Spies in Germany have caught the mid-engine Vette testing on and around the Ring with a lot less camo.
GM is currently hard at work on an all-new mid-engined supercar that is expected to join the Corvette lineup in 2019, more than likely as a ’20 model. The new mid-engine Corvette isn’t expected to replace the existing C7, which debuted for the ’14 model year, but instead serve as a halo car for the Corvette brand. The current C7 Corvette should be replaced sometime around ’22 MY after an eight-year run.
The mid-engine Corvette will undergo a landmark change in philosophy as Corvettes have always been front-engined, rear-wheel-drive sports cars. Chevrolet has studied the idea of a mid-engine Corvette at several points in the nameplate’s history (and in fact, a mid-engine Corvette program was approved in 2007, but shelved due to GM’s 2009 bankruptcy).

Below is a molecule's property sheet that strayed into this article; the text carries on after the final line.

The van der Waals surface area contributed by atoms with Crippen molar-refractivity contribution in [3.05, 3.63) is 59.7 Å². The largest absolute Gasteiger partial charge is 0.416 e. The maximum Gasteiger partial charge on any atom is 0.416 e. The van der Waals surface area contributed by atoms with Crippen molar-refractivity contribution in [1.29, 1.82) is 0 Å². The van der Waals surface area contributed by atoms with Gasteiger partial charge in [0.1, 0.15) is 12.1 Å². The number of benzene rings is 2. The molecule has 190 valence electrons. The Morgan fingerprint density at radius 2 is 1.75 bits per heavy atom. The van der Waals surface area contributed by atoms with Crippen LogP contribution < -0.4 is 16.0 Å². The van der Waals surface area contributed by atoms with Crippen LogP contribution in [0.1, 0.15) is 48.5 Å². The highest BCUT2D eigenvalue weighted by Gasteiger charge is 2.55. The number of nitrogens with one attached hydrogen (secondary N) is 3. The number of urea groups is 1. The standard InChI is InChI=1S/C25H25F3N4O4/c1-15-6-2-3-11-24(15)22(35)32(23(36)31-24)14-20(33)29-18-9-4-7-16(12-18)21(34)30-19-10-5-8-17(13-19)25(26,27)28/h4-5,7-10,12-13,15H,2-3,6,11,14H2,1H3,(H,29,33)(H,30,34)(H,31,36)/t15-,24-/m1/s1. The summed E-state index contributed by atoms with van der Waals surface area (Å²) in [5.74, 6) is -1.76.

The mid-engine Vette was originally expected to use GM’s upcoming twin-turbocharged 4.2L V8, but it’s now rumored to borrow the 6.2L LT1. Transmission is likely to be a DCT unit, with lightning-fast shifts, and according to Car and Driver, “Tremec’s TR-9007 seven-speed DCT will be the one and only transmission available.”
The mid-engine Vette will wear 245/35 ZR19 up front, and 305/30 ZR20 in the rear.
Chevrolet has also trademarked the name “E-Ray,” which likely signifies that an electrified version will also be available. This could come in the form of a plug-in hybrid or possibly even an all-electric version in the vein of the Audi R8 e-tron.
GM has announced an $800 million investment to be designated for the Bowling Green assembly plant. This announcement is likely tied to the introduction of this car.
Photo credit: Brian Williams, SpiedBilde